Clint Didier's complaint against a campaign volunteer for congressional opponent Dan Newhouse will be heard before the Nov. 4 election, but after ballots are mailed, a federal judge ordered Wednesday.
Attorneys agreed to hold a preliminary injunction hearing Oct. 29 in Spokane.
In a Wednesday morning conference call, they went over the motion Didier and his campaign filed against Chris Voigt, executive director of the Washington State Potato Commission, the commission itself and Newhouse's campaign.
The Newhouse campaign has worked with Voigt and the potato commission to raise money through emails encouraging people to attend a fundraiser and donate, as well as using a potato commission vehicle to put up Newhouse campaign signs, according to documents filed by Didier. Voigt also promoted a fundraiser for U.S. Sen. Patty Murray, D-Wash., in an email.
Voigt's work implies an endorsement of Newhouse by the potato commission, according to Didier's motion.
The commission is not a state agency, doesn't collect any taxpayer money and is funded by potato growers, Voigt said in an email that was included in the documents. He also repays the commission for use of the vehicle.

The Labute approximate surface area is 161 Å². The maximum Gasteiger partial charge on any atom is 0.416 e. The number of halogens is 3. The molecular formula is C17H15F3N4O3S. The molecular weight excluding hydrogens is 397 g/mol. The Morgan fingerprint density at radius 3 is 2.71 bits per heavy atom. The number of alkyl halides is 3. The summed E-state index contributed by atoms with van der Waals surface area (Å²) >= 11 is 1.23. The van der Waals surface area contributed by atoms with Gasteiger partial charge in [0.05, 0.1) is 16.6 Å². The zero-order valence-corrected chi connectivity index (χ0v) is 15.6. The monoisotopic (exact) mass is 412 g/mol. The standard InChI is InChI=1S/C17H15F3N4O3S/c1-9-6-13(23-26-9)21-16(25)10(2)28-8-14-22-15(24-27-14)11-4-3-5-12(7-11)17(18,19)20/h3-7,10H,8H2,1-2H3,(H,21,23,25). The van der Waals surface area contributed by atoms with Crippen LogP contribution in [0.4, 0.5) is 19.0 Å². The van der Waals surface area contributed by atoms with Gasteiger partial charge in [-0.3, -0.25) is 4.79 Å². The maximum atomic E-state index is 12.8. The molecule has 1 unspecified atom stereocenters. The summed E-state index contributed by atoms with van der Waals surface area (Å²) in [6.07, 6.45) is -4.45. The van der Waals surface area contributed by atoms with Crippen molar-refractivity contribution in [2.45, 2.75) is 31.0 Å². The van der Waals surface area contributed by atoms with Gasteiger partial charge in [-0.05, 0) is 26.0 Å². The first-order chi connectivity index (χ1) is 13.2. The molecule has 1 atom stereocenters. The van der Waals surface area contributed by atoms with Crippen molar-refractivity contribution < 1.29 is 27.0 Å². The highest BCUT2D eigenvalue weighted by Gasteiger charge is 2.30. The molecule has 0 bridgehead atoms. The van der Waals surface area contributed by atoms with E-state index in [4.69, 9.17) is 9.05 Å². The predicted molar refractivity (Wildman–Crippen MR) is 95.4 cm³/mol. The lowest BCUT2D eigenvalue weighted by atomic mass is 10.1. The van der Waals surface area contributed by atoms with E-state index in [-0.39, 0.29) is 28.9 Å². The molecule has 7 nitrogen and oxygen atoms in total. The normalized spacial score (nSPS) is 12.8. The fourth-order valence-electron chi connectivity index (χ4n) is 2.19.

But the Washington State Executive Ethics Board determined Sept. 12 after a preliminary investigation that there is evidence of Voigt using state resources to help the Newhouse and Murray campaigns, Didier's motion said.
Voigt's actions might have contributed to helping Newhouse gain an early lead in fundraising over Didier and the other 10 candidates in the August primary, Didier's motion said. The motion asks that Voigt and the Newhouse campaign not only stop their actions, but that Didier be awarded unspecified damages and legal fees because his civil rights were violated.
Setting a hearing date before the election is crucial, federal Judge Thomas O. Rice told attorneys Wednesday."The issue can become moot even before election day," Rice said, referring to voters who mail their ballots early. "The allegations demand a quick decision as to whether or not the injunction is issued."
Didier announced his complaint in a news release Sept. 19 and filed his motion a week later, but didn't serve Newhouse's campaign with the motion until Oct. 5, when it was delivered to Newhouse at a candidate forum, Newhouse lawyer Brendan Monahan of Yakima said in asking for more time to prepare his response. Monahan will ask that the case be dismissed.
The judge rejected the request for more time, but did order that Didier be deposed by Monahan before the hearing.
Attorneys were given the option of having the hearing either Oct. 28 in Yakima or the next day in Spokane. Didier's lawyer, Stephen Pidgeon of Seattle, said he was OK with either setting, but preferred the hearing be held in Spokane.
Voigt will have to submit an affidavit with his testimony before the hearing because he is scheduled to be on a trip to Asia sponsored by the Washington and Oregon departments of agriculture.
Didier and Newhouse, both Republicans, are running to replace retiring Rep. Doc Hastings, R-Pasco. Didier got the most votes in the August primary with 31.8 percent, while Newhouse finished second with 25.6 percent.
-- Geoff Folsom: 509-582-1543; email@example.com; Twitter: @GeoffFolsom